In the progression of Daniel Norris, the 22-year old pitcher has worked to become comfortable with the uncomfortable.
It’s not just about his pitch count and the strike zone. It’s also about managing the game with runners on base.
While Norris took the loss as the Buffalo Bisons dropped a 2-1 decision to the Indianapolis Indians at Coca-Cola Field Wednesday afternoon, he was more comfortable on the mound, executing good pitches in key situations as he inches his way back to the major leagues.
“Anybody can pitch with nobody on base. What do you do when you’re in a jam?” manager Gary Allenson said. “In the past, there’s been a few times, he can get in trouble and it’s an uncomfortable feeling and he tries so hard to get out of it everything speeds up. He did a real good job today of slowing down and taking it one pitch at a time.”
Norris gave up seven hits and walked four, but only gave up two runs in his 6 1/3 innings of work.
Three times he ended innings with strikeouts, including the second and fourth with runners in scoring position.
“It shouldn’t be any different,” Norris said of pitching with runners on base. “Maybe things get more intense but I just try to focus in and make pitches when I need to. … Definitely I was more relaxed today.”
His comfort level showed. He threw 61 of his 94 pitches for strikes. His slider and fastball were solid and he added a few timely changeups. He struck out four.
He also walked four. No one asked Norris about the walks, but he kept bringing up the walks after the game.
“I walked four but it felt like I was in way better control and command of the strike zone for the most part,” Norris said. “A couple of those walks kinda happened too quickly, but I felt really good today.”
Ask him about hitting the strike zone, which he did regularly, and again Norris detoured to the walks.
“I really did,” feel like I was hitting the zone “especially starting off the game,” Norris said. “I felt really good and was in the zone a lot. Like I said, giving up the four walks, I felt like that didn’t indicate the way I threw the ball today.”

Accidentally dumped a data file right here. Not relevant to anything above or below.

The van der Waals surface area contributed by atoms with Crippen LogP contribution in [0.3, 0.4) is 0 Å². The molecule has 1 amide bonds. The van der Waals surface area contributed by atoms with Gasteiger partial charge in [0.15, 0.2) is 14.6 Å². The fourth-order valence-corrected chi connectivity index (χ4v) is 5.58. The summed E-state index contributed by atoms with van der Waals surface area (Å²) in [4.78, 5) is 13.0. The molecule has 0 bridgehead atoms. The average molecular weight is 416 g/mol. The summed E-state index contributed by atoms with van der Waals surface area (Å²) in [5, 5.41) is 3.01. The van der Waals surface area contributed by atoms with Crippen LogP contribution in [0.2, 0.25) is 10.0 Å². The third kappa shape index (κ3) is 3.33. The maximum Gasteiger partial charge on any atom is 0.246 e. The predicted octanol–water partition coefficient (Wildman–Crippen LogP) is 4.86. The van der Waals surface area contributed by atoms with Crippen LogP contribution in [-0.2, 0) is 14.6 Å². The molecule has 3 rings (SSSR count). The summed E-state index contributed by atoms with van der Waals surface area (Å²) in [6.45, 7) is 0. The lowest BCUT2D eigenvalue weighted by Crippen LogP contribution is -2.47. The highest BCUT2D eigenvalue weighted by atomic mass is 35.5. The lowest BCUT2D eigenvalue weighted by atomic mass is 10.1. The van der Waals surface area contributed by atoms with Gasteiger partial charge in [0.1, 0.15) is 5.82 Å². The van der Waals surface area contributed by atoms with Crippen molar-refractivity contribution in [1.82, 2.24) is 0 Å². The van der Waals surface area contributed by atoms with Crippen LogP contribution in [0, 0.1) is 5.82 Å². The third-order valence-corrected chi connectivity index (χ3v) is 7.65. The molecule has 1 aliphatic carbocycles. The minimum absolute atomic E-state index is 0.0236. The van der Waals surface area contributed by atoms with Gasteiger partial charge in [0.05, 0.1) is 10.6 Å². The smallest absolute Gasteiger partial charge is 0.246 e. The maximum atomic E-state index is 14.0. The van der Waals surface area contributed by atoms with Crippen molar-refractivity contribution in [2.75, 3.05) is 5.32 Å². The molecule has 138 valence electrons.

Perhaps the walks bothered him so much because the winning run was a result of a walk. With the game knotted, 1-1, Norris came out to start the seventh. He walked the leadoff batter, Alen Hanson. A sacrifice moved Hanson to second and he then scored on a double up the middle by Steve Lombardozzi. That’s when Norris left the game.
But the few hiccups didn’t detract from an otherwise solid outing.
“He wasn’t perfect today, but he could have competed in the big leagues with the stuff he had today,” Allenson said.
Norris fell to 1-3 with his ERA dropping to 3.18. It was his third quality start in five outings with the Herd since being optioned to the Bisons on May.
But when Norris evaluates his last month in Buffalo, he’s less concerned with the numbers and more concerned with qualitative measurements.
“I’m getting more comfortable and I think more than anything my arm just feels good,” Norris said. “That’s all I care about. I know when my arm is right, I know I can go out there and compete any time. Everything else will fall into place.”